Blasts Rock Ukraine Southern City as Russia Grinds out Gains in the East
Blasts shook Ukraine‘s southern city of Mykolaiv on Saturday as Russia’s artillery helped grind out gains in the east, after a week when the civilian death toll from Russian missile strikes climbed in urban centres well behind the frontline.
“There are powerful explosions in the city! Stay in shelters!” Oleksandr Senkevych, mayor of the Mykolaiv region which borders the vital Black Sea port of Odesa, wrote on the Telegram messaging app as air raid sirens sounded.
The cause of the blasts was not immediately clear, although Russia later said it had hit army command posts in the area. Reuters could not independently verify the reports.
Kyiv says Moscow has intensified missile attacks on cities far from the main battlefields in the country’s east and that it deliberately hit civilian sites. Ukrainian troops on the eastern frontlines meanwhile describe intense artillery barrages that have pummeled residential areas.
Russia says it has targeted military sites and denies aiming at civilians. Kremlin spokesperson Dmitry Peskov said “Russian Armed Forces do not work with civilian targets.”
The Chief of General Staff of the Russian Armed Forces, Valery Gerasimov, inspected Russian troops involved in what Moscow calls its “special military operation,” Russia’s defense ministry said, although it was not clear if he was in Ukraine.
The inspection follows slow but steady gains by Russian forces with the help of relentless artillery in east Ukraine, a focus for Moscow after it narrowed its broader war goals of toppling the government following fierce Ukrainian resistance.
“Definitely they are trying to demoralize us. Maybe some people are affected by that, but for us it only brings more hatred and determination,” said a Ukrainian soldier returning from Lysychansk, Ukraine‘s last bastion in Luhansk province.
Russia is seeking to drive Ukrainian forces out of Luhansk and Donetsk provinces in the industrialized eastern Donbas region where Moscow-backed separatists have been fighting Kyiv since Russia’s first military intervention in Ukraine in 2014.
Russia’s TASS news agency quoted a source close to Russia-backed forces in Luhansk saying Ukraine‘s last forces in Lysychansk were under intense attack. “They will be defeated in the near future if they do not surrender,” the source said.
It was not possible to independently verify the report. Ukrainian officials did not immediately respond to Reuters requests for comment.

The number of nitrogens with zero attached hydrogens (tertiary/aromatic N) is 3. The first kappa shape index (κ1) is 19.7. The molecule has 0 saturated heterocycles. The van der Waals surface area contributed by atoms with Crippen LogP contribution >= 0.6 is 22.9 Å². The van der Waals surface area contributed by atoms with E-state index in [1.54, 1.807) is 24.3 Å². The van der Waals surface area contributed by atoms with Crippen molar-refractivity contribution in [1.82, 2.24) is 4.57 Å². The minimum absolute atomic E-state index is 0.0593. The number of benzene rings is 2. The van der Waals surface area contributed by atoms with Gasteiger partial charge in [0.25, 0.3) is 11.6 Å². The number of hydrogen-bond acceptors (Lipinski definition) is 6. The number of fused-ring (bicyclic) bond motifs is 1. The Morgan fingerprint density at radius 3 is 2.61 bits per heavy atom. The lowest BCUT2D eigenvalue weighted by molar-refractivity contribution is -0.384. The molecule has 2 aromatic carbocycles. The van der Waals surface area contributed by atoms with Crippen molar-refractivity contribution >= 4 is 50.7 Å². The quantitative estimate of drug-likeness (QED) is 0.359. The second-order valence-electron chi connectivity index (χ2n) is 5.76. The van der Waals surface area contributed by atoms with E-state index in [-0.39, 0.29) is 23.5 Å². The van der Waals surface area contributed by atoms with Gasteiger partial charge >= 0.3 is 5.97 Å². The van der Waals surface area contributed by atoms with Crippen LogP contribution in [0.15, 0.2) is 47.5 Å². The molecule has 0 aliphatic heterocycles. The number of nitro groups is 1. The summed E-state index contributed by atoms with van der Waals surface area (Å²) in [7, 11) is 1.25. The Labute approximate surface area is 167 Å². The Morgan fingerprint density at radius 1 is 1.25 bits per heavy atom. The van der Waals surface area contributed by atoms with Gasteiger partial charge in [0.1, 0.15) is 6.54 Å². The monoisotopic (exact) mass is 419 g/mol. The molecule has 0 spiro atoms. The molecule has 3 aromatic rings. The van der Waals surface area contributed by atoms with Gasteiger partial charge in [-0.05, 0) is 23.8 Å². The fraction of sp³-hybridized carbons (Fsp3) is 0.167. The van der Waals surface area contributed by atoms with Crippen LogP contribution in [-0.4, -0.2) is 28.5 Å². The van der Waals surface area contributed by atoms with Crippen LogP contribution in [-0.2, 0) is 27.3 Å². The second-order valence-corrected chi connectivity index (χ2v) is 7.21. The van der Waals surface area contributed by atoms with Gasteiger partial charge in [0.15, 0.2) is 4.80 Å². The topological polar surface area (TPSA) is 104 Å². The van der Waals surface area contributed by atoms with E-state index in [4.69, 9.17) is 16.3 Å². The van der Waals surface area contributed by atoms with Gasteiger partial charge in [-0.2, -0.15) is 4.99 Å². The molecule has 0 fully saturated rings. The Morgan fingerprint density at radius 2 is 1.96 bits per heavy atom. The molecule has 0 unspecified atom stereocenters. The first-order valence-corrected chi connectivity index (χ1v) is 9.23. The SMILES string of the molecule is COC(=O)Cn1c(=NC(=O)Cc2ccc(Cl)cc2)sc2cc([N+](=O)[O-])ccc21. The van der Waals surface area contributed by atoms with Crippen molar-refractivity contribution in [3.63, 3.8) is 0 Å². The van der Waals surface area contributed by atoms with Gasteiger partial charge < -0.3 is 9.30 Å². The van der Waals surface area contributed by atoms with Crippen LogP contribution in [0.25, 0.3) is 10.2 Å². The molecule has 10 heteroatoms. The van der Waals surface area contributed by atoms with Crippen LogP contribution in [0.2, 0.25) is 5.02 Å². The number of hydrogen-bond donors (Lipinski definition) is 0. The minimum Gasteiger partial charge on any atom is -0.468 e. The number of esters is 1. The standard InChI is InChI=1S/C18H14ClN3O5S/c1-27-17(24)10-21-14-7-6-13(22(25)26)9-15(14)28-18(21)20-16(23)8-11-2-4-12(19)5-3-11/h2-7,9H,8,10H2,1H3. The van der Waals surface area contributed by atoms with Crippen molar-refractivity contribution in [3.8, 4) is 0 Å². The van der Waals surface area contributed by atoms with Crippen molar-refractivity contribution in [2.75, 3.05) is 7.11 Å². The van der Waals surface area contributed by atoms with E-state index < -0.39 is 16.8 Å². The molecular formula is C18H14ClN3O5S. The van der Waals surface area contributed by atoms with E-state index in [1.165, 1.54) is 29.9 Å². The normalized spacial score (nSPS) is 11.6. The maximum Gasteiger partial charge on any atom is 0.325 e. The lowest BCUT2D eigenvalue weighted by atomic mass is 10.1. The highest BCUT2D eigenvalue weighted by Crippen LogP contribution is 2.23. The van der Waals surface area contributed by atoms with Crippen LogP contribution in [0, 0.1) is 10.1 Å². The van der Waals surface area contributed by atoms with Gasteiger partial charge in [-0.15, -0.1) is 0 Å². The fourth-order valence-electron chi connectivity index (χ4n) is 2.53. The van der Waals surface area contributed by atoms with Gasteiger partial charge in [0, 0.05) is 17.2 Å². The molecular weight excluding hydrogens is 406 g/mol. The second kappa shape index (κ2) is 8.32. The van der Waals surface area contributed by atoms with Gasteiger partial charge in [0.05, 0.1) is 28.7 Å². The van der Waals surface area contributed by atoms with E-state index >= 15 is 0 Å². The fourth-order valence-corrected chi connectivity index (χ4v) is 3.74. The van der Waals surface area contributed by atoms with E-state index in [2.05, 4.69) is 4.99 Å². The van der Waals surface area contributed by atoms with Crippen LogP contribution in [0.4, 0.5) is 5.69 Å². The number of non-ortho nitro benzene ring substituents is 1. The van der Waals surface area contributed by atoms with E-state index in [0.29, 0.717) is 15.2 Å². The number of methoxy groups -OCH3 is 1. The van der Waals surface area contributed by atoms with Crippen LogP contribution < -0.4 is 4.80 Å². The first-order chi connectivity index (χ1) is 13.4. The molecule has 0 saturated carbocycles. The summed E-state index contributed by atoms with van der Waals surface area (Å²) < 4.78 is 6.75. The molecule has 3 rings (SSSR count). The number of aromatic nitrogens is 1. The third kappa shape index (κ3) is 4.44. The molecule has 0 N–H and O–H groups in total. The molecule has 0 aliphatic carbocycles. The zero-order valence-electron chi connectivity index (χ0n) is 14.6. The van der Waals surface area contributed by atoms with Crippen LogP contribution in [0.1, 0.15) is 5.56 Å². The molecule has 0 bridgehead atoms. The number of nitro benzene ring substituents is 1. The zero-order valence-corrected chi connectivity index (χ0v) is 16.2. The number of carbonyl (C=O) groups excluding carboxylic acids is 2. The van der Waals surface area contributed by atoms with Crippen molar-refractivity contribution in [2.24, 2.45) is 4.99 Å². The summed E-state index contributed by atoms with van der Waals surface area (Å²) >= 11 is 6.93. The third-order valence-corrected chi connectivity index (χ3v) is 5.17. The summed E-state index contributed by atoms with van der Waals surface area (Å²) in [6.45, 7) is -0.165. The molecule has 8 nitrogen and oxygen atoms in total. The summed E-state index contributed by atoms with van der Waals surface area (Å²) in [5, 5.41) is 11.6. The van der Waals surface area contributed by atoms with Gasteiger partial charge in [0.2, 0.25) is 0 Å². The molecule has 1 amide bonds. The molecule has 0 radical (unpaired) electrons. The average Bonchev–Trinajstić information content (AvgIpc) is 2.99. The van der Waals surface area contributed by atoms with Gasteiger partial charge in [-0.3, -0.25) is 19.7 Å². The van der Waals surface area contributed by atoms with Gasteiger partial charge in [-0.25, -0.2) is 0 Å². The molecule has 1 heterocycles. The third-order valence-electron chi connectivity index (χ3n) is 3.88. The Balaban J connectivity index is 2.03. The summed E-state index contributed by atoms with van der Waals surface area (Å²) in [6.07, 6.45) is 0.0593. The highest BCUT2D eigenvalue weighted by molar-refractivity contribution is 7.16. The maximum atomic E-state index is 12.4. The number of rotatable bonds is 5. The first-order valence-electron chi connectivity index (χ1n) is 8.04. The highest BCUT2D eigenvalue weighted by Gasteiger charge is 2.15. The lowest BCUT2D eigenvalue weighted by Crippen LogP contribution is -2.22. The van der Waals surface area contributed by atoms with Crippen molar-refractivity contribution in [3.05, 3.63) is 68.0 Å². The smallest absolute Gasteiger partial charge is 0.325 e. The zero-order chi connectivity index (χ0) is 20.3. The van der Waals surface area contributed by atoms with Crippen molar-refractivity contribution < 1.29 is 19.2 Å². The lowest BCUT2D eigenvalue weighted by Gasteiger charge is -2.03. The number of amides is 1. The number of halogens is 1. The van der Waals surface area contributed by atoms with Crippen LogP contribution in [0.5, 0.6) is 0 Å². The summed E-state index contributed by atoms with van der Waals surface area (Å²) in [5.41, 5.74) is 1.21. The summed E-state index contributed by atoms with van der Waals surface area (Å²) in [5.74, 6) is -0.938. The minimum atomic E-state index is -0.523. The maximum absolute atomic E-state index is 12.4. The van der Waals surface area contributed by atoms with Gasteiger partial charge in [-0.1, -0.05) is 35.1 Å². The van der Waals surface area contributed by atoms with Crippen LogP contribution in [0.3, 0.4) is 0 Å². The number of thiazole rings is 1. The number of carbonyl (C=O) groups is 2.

HOUSES ‘BURNING DOWN’
Russian forces seized Sievierodonetsk, a major city in Luhansk this month, after some of the heaviest fighting of the four-month-old war that pounded whole districts into rubble. Other settlements now face similar bombardment.
“Private houses in attacked villages are burning down one by one,” Luhansk Governor Serhiy Gaidai said on Telegram, adding that shelling stopped Lysychansk residents from dousing fires.
Ukraine has appealed for more weapons from the West, saying its forces are heavily outgunned by the Russian military.
Troops on a break from the fighting and speaking in Konstyantynivka, a market town about 115 km (72 miles) west of Lysychansk, said they had managed to keep the supply road to the embattled city open, for now, despite Russian bombardment.
“We still use the road because we have to, but it’s within artillery range of the Russians,” said one soldier, who usually lives in Kyiv but asked not to be named, as comrades relaxed nearby, munching on sandwiches or eating ice cream.
“The Russian tactic right now is to just shell any building we could locate ourselves at. When they’ve destroyed it, they move on to the next one,” the soldier said.
Russia has also struck cities well behind the frontline. A missile slammed into an apartment block near the southern port city of Odesa on Friday, which the authorities said killed at least 21 people. A shopping mall was hit on Monday in the central city of Kremenchuk, leaving at least 19 dead.
Ukrainian President Volodymyr Zelensky denounced the strikes in an address on Friday as “conscious, deliberately targeted Russian terror and not some sort of error or a coincidental missile strike.” Moscow has denied such charges.
Thousands of civilians have been killed and cities leveled since Russia invaded Ukraine on Feb. 24 in what Moscow calls a “special military operation” to root out nationalists. Ukraine and its Western allies say it is an unprovoked war of aggression.
Despite being battered in the east, Ukrainian forces have made some advances elsewhere, including forcing Russia to withdraw from Snake Island, a Black Sea outcrop about 140 km (85 miles) southeast of Odesa that Moscow captured at the start of the war.
Russia had used Snake Island to impose a blockade on Ukraine, one of the world’s biggest grain exporters and a major producer of seed for vegetable oils. The disruptions have helped fuel a surge in global grain and food prices.
Russia, also a big grain producer, denies it has caused the food crisis, blaming Western sanctions for hurting its exports.